Opinion by Rachel Held Evans, special to CNN
(CNN) - On March 24, World Vision announced that the U.S. branch of the popular humanitarian organization would no longer discriminate against employees in same-sex marriages.
It was a decision that surprised many but one that made sense, given the organization’s ecumenical nature.
But on March 26, World Vision President Richard Stearns reversed the decision, stating, “our board acknowledged that the policy change we made was a mistake.”
Supporters helped the aid group “see that with more clarity,” Stearns added, “and we’re asking you to forgive us for that mistake.”
So what happened within those 48 hours to cause such a sudden reversal?
The Evangelical Machine kicked into gear.
By Jessica Ravitz, CNN
(CNN) - He was a preacher best known for his virulent anti-gay rhetoric, the force behind placards that read “God Hates Fags.” He taught that natural disasters and man-made horrors like the Sandy Hook Elementary School shooting were God’s punishment for acceptance of homosexuality.
He believed gays and lesbians should be put to death.
On Thursday, the world learned that Fred Phelps, founding pastor of the small but infamous Westboro Baptist Church of Topeka, Kansas, was dead.
The news unleashed a firestorm of online chatter. In less than an hour after CNN posted an article announcing his death, more than 3,000 readers had weighed in with comments. By the end of the business day, that number exceeded 11,000.
By Daniel Burke, CNN
(CNN) - The nation's leading Roman Catholic archbishop said Wednesday that Pope Francis was "on a high" from his first international trip as pontiff when he said "Who am I to judge?" gays and lesbians.
Cardinal Timothy Dolan of New York, who traveled last week to Brazil with the pope for World Youth Day, said the massive turnout - estimates ran as high as 3 million - and ecstatic crowds likely gave Francis hope that he would "revive the church on his home continent of Latin America."
Francis was the archbishop of Buenos Aires in Argentina from 1998 until his papal election in March.
Opinion by the Rev. Gary M. Meier, Special to CNN
(CNN) - The question of today has been: What's my reaction to the pope’s statement regarding not judging gay priests?
The answer: Cautiously optimistic.
Optimistic because today’s statement comes after years of anti-gay rhetoric from the Catholic Church. In so many ways it is a breath of fresh air.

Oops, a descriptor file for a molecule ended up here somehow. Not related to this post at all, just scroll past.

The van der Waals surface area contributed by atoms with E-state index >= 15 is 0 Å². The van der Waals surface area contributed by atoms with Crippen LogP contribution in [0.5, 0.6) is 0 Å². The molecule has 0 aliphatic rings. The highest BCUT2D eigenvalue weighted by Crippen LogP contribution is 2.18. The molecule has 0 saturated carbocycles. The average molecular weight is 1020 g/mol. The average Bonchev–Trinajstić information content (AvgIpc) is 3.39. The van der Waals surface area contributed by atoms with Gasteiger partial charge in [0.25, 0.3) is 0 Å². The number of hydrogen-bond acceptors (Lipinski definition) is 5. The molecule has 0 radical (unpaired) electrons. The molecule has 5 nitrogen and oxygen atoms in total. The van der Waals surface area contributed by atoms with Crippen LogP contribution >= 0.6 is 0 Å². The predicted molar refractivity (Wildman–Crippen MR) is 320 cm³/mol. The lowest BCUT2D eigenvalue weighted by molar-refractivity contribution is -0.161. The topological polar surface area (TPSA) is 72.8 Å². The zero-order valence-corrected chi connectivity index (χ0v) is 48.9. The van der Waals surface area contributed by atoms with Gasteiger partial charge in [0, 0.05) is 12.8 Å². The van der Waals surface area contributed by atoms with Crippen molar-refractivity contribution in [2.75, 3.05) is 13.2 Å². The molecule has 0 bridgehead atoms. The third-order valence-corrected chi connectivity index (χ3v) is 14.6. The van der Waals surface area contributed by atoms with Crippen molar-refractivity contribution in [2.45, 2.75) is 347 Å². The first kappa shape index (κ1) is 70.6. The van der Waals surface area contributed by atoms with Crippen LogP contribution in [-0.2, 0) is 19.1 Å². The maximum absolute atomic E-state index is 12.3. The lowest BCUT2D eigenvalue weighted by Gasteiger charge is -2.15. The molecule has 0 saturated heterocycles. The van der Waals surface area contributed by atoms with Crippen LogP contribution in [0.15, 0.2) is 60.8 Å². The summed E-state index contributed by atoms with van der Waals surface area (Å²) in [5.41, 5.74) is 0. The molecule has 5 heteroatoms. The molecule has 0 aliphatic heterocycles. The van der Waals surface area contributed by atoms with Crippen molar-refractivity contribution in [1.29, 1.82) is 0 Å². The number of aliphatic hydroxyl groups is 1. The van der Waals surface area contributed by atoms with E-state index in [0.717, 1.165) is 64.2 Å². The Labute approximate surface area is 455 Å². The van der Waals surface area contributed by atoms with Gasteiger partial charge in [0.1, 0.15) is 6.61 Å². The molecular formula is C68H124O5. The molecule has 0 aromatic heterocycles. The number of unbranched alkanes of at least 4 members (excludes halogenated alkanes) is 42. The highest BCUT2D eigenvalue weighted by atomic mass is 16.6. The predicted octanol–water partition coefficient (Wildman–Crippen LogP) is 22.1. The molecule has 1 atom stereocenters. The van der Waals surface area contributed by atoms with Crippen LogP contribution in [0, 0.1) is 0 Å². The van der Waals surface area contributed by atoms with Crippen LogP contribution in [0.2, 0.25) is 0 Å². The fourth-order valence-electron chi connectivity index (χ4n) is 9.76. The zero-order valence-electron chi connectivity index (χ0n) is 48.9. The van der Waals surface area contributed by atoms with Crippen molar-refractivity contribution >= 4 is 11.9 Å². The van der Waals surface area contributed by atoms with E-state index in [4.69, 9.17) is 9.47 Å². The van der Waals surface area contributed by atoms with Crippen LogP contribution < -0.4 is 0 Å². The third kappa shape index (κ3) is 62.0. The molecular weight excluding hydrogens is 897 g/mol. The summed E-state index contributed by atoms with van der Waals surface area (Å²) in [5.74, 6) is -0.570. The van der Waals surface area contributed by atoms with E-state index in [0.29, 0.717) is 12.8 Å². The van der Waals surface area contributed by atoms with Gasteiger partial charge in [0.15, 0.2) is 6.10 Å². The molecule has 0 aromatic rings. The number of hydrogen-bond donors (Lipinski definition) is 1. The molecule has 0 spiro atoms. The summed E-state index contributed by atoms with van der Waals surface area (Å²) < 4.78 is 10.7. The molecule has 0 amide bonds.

Someone from the church hierarchy has finally said something about homosexuality that isn’t hostile, harmful, and anti-gay – and it was the pope!
By Kyle Almond, CNN
(CNN) - Perhaps it's fitting that the pope's first news conference was held onboard an airplane. Since Monday morning his comments have soared around the globe at high speed.
His remarks on homosexuality filled many Catholics with hope, especially those longing for the church to accept gays and lesbians more openly.
But they also discouraged others, including those who believe the Catholic Church should ordain women.
Some social media commenters said they were just plain confused.
The pope was flying back from a weeklong visit to Brazil, his first international trip as pontiff, when he talked to reporters about a wide range of controversial topics.
By John L. Allen Jr., CNN
(CNN) - Reaction to Pope Francis’ comments about not judging gays has broken along two lines: Either this is a groundbreaking reversal by the head of the Catholic Church, or it’s basically just a guy talking on a plane.
The truth is, it’s neither. What it really amounts to is a significant shift in tone, though not in substance.
Francis made the remark in the course of a free-wheeling, unscripted press conference at the end of his July 22-28 trip to Brazil for the Church’s “World Youth Day.”
Among a wide variety of other points, he was asked about a so-called “gay lobby” in the Vatican.
The CNN Belief Blog covers the faith angles of the day's biggest stories, from breaking news to politics to entertainment, fostering a global conversation about the role of religion and belief in readers' lives. It's edited by CNN's Daniel Burke with contributions from Eric Marrapodi and CNN's worldwide news gathering team.